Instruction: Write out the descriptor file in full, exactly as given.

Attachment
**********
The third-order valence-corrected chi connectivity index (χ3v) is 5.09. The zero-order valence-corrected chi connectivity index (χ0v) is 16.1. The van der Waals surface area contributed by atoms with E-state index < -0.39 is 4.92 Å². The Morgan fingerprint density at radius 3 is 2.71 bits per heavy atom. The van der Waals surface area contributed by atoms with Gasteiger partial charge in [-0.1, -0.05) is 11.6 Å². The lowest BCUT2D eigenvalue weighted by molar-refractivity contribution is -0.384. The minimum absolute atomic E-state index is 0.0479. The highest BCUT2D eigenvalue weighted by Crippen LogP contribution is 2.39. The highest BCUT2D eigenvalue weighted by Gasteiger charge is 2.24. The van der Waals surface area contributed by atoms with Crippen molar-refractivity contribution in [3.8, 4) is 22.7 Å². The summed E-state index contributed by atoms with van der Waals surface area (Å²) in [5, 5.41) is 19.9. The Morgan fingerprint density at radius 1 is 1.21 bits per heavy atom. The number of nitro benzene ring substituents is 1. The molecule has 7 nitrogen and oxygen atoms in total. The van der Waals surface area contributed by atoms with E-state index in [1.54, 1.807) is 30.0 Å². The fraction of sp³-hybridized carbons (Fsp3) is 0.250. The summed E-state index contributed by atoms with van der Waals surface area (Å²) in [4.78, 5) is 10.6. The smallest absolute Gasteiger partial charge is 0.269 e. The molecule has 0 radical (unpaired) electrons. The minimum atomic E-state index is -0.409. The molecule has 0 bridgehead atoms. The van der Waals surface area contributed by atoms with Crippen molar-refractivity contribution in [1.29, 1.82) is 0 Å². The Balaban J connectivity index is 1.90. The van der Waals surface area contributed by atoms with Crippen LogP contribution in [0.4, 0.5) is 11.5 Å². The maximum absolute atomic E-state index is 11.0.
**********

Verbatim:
The third-order valence-corrected chi connectivity index (χ3v) is 5.09. The zero-order valence-corrected chi connectivity index (χ0v) is 16.1. The van der Waals surface area contributed by atoms with E-state index < -0.39 is 4.92 Å². The Morgan fingerprint density at radius 3 is 2.71 bits per heavy atom. The van der Waals surface area contributed by atoms with Gasteiger partial charge in [-0.1, -0.05) is 11.6 Å². The lowest BCUT2D eigenvalue weighted by molar-refractivity contribution is -0.384. The minimum absolute atomic E-state index is 0.0479. The highest BCUT2D eigenvalue weighted by Crippen LogP contribution is 2.39. The highest BCUT2D eigenvalue weighted by Gasteiger charge is 2.24. The van der Waals surface area contributed by atoms with Crippen molar-refractivity contribution in [3.8, 4) is 22.7 Å². The summed E-state index contributed by atoms with van der Waals surface area (Å²) in [5, 5.41) is 19.9. The Morgan fingerprint density at radius 1 is 1.21 bits per heavy atom. The number of nitro benzene ring substituents is 1. The molecule has 7 nitrogen and oxygen atoms in total. The van der Waals surface area contributed by atoms with E-state index in [1.54, 1.807) is 30.0 Å². The fraction of sp³-hybridized carbons (Fsp3) is 0.250. The summed E-state index contributed by atoms with van der Waals surface area (Å²) in [4.78, 5) is 10.6. The smallest absolute Gasteiger partial charge is 0.269 e. The molecule has 0 radical (unpaired) electrons. The minimum atomic E-state index is -0.409. The molecule has 0 bridgehead atoms. The van der Waals surface area contributed by atoms with Crippen molar-refractivity contribution in [1.29, 1.82) is 0 Å². The Balaban J connectivity index is 1.90. The van der Waals surface area contributed by atoms with Crippen LogP contribution in [0.4, 0.5) is 11.5 Å². The maximum absolute atomic E-state index is 11.0.